There never was a mandate to suck the joy out of whatever Terrell Owens, Chad Johnson or Joe Horn might do to punctuate a touchdown.

There was no single incident that was the catalyst, and there was no particular person or team campaigning to keep such things as button-down as possible.

The NFL never set out to be the “No Fun League.”

It just happened that way, at least when it came to the sport’s illegal-celebration rules for its players.

When Commissioner Roger Goodell announced in May that the NFL would relax those rules — making using the football as a prop, going to the ground to celebrate (as with a snow angel) and group demonstrations permissible — it represented an abrupt and remarkable about-face for a league that had spent years and years tightening such standards. The effect of that shift in philosophy will become evident soon, with NFL teams reporting to training camps and the preseason and regular season nearing.

So were those decades-long efforts misguided? That’s a determination that probably cannot be made until the success of the new approach can be measured. But some of those involved in the process say they merely had been trying to do the right thing.

“A lot of it was about getting feedback from the colleges about how the pros influenced the college players,” said a former member of the NFL’s rule-making competition committee, who spoke on the condition of anonymity to provide frank assessments of past internal deliberations. “It was about sportsmanship. It was about having class, if you will. We felt like NFL players were the role models for players everywhere at all levels. But it was a constantly moving target. It was always easier to say what you couldn’t do than what you could do.”

The enduring images are of Owens, while a member of the San Francisco 49ers, standing on the Cowboys’ star on the 50-yard line in Dallas or pulling a Sharpie from his sock to autograph a post-touchdown football; of Horn pulling a stashed cellphone out of the goal-post padding; of Johnson using a goal-line pylon to “putt” a football. But none of those, taken alone, represented a watershed moment for the tone-it-down movement.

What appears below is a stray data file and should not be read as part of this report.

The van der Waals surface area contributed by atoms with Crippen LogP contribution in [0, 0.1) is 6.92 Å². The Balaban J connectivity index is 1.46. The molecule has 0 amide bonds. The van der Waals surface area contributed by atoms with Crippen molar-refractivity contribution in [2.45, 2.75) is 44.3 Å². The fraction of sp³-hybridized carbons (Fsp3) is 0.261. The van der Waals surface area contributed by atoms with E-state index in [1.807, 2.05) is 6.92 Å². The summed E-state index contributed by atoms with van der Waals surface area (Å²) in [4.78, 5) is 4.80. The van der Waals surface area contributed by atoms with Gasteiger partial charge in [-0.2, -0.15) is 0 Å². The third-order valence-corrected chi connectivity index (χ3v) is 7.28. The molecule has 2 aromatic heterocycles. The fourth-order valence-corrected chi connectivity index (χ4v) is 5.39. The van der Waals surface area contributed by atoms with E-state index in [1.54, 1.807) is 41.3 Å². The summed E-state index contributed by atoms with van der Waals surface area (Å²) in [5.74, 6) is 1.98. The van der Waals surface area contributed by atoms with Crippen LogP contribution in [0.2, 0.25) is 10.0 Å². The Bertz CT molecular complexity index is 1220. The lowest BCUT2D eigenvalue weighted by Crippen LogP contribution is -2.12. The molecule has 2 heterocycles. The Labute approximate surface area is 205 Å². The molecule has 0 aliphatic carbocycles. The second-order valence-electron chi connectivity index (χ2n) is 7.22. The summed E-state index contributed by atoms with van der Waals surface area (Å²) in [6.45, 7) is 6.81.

“I don’t remember any one thing that pushed it along,” the former competition committee member said. “It was an accumulation of things. It was all of those things together. I wouldn’t say there was a defining moment. It wasn’t any one team saying they had a problem with so and so.”

Going back further, however, a 1984 NFL prohibition on “overly demonstrative acts by players” is remembered as a reaction to one particular group of players, mostly because of one man.

A former NFL executive, who also spoke anonymously to provide blunt assessments of past internal discussions, called the early celebration restrictions under former commissioner Pete Rozelle and the competition committee, led by former Cowboys executive Tex Schramm, “partly in response” to the Washington Redskins and the “Fun Bunch,” known for their group-celebration touchdown gyrations.

The former competition committee member was more adamant about the connection, saying: “Now, if you go back to the Fun Bunch, that was Tex Schramm. That was clearly one team against another. But after that, I don’t know if that was ever the case.”

Troy Vincent, the NFL’s executive vice president of football operations, has seen the issue from all sides. He is a former NFL defensive back who played from 1992 to 2006. He served as president of the NFL Players Association.

Vincent points out that in his experiences over the years, neither side — players or management — spoke with a single voice on the topic. It all depended on your perspective: Were you the player (or team) who scored a touchdown or the one who gave one up?

“I’m showing my age,” Vincent said in a recent phone interview. “I came into the league in ’92. The Oilers still had [Ernest] Givins. It was coming off that generation of ‘White Shoes’ [wide receiver Billy Johnson]. You saw the Fun Bunch on the highlights growing up. Players became more creative. Serving as a [union] rep and as president, there were times where we as players said, ‘This is a gray area. This might be going overboard a little bit.’ But then other guys said, ‘Why can’t the ball be a prop? What’s wrong with taking a [pretend] picture?’ A guy would say, ‘I worked all week to make that play. Why can’t I celebrate?’

“The players wanted a line of professionalism. Defensive players would say, ‘Don’t point a finger at me. Don’t point the ball at me.’ The offensive players said, ‘It’s up to him to stop me, then.’ You don’t ever want the officials to have to be involved, trying to figure out what’s excessive. Over time, you get [input from] the players, the coaches, the officials. You add language. And it becomes more restrictive.”

In the era of Owens, the key issue became inciting an opponent.